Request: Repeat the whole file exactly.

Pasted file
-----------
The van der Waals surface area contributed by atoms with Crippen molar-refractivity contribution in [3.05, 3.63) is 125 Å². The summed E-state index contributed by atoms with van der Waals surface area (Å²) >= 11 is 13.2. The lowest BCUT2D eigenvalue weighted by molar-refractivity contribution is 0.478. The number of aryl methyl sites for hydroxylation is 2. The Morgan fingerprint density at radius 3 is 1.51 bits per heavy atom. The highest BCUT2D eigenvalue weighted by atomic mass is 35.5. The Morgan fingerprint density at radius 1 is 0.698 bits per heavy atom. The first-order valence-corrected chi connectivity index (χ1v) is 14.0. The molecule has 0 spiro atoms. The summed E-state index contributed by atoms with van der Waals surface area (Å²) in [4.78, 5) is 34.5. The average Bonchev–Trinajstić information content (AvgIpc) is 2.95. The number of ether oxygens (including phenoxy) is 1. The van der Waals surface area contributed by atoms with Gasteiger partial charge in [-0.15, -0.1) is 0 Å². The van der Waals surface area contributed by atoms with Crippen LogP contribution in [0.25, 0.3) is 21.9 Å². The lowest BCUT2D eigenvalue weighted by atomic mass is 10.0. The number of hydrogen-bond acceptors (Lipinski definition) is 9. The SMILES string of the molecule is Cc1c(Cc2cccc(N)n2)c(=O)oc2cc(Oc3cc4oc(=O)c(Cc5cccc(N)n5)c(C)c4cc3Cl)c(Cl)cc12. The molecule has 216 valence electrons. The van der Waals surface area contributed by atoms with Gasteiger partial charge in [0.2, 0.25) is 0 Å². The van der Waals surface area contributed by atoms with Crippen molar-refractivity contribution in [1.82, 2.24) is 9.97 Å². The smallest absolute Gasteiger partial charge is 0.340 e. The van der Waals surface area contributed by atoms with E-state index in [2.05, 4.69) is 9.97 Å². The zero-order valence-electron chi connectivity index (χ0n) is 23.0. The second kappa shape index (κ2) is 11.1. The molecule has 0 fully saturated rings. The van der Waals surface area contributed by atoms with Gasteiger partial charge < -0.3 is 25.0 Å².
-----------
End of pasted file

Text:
The van der Waals surface area contributed by atoms with Crippen molar-refractivity contribution in [3.05, 3.63) is 125 Å². The summed E-state index contributed by atoms with van der Waals surface area (Å²) >= 11 is 13.2. The lowest BCUT2D eigenvalue weighted by molar-refractivity contribution is 0.478. The number of aryl methyl sites for hydroxylation is 2. The Morgan fingerprint density at radius 3 is 1.51 bits per heavy atom. The highest BCUT2D eigenvalue weighted by atomic mass is 35.5. The Morgan fingerprint density at radius 1 is 0.698 bits per heavy atom. The first-order valence-corrected chi connectivity index (χ1v) is 14.0. The molecule has 0 spiro atoms. The summed E-state index contributed by atoms with van der Waals surface area (Å²) in [4.78, 5) is 34.5. The average Bonchev–Trinajstić information content (AvgIpc) is 2.95. The number of ether oxygens (including phenoxy) is 1. The van der Waals surface area contributed by atoms with Gasteiger partial charge in [-0.15, -0.1) is 0 Å². The van der Waals surface area contributed by atoms with Crippen LogP contribution in [0.25, 0.3) is 21.9 Å². The lowest BCUT2D eigenvalue weighted by atomic mass is 10.0. The number of hydrogen-bond acceptors (Lipinski definition) is 9. The SMILES string of the molecule is Cc1c(Cc2cccc(N)n2)c(=O)oc2cc(Oc3cc4oc(=O)c(Cc5cccc(N)n5)c(C)c4cc3Cl)c(Cl)cc12. The molecule has 216 valence electrons. The van der Waals surface area contributed by atoms with Gasteiger partial charge in [0.2, 0.25) is 0 Å². The van der Waals surface area contributed by atoms with Crippen molar-refractivity contribution in [1.82, 2.24) is 9.97 Å². The smallest absolute Gasteiger partial charge is 0.340 e. The van der Waals surface area contributed by atoms with E-state index in [2.05, 4.69) is 9.97 Å². The zero-order valence-electron chi connectivity index (χ0n) is 23.0. The second kappa shape index (κ2) is 11.1. The molecule has 0 fully saturated rings. The van der Waals surface area contributed by atoms with Gasteiger partial charge < -0.3 is 25.0 Å².